Journal of Computer Science and Technology ›› 2019, Vol. 34 ›› Issue (1): 3-15.doi: 10.1007/s11390-019-1895-y

Special Issue: Artificial Intelligence and Pattern Recognition; Emerging Areas

• Special Section of Advances in Computer Science and Technology—Current Advances in the NSFC Joint Research Fund for Overseas Chinese Scholars and Scholars in Hong Kong and Macao 2014-2017 (Part 1) • Previous Articles     Next Articles

Decoding the Structural Keywords in Protein Structure Universe

Wessam Elhefnawy1, Min Li2, Jian-Xin Wang2, Member, IEEE, and Yaohang Li1,*, Member, ACM, IEEE   

  1. 1 Department of Computer Science, Old Dominion University, Norfolk, VA 23452, U.S.A.;
    2 Department of Computer Science, Central South University, Changsha 410083, China
  • Received:2018-07-13 Revised:2018-12-04 Online:2019-01-05 Published:2019-01-12
  • About author:Wessam Elhefnawy is a Ph.D. candidate in the Department of Computer Science at Old Dominion University, Norfolk, Virginia. His research interest lies in computational biology, scientific computing, machine learning, artificial intelligence, image processing, and bioinformatics. Wessam received his B.Sc. degree in computer engineering from Arab Academy for Science & Technology, and Maritime Transport, Cairo, Egypt, in 2004. He received his M.Sc. degree in computer engineering from Arab Academy for Science & Technology, Cairo, Egypt, in 2011.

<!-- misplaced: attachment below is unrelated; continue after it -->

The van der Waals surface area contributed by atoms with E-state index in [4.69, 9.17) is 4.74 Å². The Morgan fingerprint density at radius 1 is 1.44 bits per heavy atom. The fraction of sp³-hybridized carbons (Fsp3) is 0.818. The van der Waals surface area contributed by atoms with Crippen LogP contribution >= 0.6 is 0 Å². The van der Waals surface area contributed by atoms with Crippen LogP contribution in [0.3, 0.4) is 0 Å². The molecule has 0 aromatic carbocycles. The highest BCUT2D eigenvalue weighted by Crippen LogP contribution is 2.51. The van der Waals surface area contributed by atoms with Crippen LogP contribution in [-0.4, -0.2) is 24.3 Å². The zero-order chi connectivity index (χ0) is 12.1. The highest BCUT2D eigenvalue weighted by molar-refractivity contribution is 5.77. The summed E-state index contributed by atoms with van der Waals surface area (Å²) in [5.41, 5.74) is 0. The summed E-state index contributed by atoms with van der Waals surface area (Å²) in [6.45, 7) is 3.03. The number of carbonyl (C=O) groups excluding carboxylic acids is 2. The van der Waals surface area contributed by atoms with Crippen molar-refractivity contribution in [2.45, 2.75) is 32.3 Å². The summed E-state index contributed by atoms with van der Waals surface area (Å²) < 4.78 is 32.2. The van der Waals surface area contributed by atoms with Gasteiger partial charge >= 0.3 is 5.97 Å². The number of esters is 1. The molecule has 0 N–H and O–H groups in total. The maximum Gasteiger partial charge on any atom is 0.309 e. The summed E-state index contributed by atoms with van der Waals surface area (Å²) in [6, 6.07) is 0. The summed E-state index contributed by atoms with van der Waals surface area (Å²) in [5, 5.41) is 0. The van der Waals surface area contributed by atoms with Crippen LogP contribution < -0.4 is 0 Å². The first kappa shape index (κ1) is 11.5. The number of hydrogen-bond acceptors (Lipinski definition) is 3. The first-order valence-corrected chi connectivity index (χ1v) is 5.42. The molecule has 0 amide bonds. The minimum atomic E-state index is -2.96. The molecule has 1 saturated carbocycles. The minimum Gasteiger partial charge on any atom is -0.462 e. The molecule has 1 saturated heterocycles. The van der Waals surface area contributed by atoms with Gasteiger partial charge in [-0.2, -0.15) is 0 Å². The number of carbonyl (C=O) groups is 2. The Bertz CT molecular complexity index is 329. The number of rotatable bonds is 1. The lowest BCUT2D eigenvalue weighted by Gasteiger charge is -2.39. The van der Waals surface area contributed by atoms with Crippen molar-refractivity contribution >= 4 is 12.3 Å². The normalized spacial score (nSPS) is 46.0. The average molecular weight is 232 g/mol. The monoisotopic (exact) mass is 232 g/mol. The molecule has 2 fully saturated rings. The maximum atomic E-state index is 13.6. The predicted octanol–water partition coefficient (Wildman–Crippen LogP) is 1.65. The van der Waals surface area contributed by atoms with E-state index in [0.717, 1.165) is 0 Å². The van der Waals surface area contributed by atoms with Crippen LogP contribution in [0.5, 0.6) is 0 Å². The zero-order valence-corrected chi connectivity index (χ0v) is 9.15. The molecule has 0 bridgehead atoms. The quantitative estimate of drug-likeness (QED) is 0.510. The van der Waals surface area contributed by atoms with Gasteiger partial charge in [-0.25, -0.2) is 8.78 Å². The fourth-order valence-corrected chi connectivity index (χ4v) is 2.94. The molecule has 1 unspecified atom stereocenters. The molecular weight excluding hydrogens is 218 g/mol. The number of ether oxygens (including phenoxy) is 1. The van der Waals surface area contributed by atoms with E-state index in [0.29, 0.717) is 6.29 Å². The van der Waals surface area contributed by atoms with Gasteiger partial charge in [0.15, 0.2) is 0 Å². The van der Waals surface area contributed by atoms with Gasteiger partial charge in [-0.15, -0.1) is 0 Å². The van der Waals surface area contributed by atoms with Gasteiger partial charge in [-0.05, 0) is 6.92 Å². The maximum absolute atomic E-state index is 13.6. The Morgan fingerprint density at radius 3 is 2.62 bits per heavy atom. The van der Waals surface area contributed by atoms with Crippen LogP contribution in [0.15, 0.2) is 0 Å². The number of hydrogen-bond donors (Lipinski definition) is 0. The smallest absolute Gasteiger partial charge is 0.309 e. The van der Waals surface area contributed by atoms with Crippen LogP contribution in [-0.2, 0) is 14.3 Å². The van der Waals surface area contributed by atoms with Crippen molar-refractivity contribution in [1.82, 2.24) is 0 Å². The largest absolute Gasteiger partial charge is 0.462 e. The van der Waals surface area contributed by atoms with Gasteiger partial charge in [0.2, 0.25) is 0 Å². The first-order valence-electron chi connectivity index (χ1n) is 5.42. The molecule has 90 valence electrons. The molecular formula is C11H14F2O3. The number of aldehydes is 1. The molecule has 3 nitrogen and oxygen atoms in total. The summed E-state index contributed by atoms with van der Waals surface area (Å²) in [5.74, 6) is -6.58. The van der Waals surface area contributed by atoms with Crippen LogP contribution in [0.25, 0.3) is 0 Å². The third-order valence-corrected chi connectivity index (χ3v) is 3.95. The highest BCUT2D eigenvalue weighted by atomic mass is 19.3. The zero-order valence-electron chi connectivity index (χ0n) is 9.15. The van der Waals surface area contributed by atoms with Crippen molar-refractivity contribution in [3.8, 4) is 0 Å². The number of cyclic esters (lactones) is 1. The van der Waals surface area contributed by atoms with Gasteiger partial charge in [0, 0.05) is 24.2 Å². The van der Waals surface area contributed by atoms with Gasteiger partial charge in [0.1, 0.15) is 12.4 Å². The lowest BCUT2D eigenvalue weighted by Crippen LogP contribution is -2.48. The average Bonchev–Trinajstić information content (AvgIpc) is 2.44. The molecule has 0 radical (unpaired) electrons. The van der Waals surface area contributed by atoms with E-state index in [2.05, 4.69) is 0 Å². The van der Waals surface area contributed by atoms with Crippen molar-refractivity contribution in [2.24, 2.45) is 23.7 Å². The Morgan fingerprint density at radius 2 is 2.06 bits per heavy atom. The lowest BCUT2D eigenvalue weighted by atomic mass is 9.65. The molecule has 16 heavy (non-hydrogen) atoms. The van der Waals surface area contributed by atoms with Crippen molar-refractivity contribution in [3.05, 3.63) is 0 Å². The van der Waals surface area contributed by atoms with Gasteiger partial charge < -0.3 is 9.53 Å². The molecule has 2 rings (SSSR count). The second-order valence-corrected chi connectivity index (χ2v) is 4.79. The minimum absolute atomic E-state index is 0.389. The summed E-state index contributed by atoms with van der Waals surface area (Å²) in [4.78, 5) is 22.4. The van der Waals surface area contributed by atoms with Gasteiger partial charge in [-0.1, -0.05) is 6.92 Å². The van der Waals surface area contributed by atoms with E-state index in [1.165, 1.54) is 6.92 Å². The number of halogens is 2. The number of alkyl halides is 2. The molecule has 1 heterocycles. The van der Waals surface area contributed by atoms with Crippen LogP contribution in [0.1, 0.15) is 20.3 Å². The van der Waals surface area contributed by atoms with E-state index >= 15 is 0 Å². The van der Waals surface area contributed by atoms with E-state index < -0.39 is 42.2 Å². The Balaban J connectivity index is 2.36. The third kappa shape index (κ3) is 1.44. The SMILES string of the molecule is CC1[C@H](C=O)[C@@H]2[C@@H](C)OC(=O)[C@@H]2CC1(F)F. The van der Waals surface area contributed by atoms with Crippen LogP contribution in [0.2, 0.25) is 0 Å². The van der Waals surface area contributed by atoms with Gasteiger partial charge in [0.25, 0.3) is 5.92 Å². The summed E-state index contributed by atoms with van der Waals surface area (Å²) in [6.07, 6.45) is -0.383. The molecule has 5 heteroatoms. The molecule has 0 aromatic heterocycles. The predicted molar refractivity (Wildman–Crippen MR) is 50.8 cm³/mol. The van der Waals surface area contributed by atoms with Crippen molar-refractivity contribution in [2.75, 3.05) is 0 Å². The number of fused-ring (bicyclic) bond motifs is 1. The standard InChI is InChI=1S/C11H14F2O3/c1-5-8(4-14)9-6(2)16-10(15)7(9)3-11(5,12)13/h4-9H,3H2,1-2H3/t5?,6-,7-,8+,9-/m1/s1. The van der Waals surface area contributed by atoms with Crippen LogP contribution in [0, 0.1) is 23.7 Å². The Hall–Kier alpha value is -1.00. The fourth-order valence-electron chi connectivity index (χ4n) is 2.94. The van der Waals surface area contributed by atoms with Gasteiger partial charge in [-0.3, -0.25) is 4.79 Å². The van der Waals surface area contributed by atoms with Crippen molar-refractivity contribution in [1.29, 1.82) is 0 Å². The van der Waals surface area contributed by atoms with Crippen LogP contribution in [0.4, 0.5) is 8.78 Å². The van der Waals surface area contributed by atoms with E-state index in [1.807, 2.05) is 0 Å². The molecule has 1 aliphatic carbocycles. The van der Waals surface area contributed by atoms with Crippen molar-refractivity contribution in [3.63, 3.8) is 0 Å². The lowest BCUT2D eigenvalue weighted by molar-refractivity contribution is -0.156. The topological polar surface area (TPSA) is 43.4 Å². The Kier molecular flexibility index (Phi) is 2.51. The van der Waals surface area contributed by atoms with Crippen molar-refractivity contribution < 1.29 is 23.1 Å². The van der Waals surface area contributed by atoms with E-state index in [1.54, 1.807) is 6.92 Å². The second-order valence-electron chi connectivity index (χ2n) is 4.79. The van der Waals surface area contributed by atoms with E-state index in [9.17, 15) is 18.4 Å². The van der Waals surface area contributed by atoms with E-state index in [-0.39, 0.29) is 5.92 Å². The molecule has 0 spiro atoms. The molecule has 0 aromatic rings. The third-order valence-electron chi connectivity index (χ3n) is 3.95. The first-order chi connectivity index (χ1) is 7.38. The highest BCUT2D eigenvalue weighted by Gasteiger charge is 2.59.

• Supported by:
    This work is supported in part by the National Natural Science Foundation of China under Grant Nos. 61728211 and 61832019.

Although the protein sequence-structure gap continues to enlarge due to the development of high-throughput sequencing tools, the protein structure universe tends to be complete without proteins with novel structural folds deposited in the protein data bank (PDB) recently. In this work, we identify a protein structural dictionary (Frag-K) composed of a set of backbone fragments ranging from 4 to 20 residues as the structural "keywords" that can effectively distinguish between major protein folds. We firstly apply randomized spectral clustering and random forest algorithms to construct representative and sensitive protein fragment libraries from a large scale of high-quality, non-homologous protein structures available in PDB. We analyze the impacts of clustering cut-offs on the performance of the fragment libraries. Then, the Frag-K fragments are employed as structural features to classify protein structures in major protein folds defined by SCOP (Structural Classification of Proteins). Our results show that a structural dictionary with ~400 4- to 20-residue Frag-K fragments is capable of classifying major SCOP folds with high accuracy.

Key words: protein fragment; fold recognition; protein structure universe;

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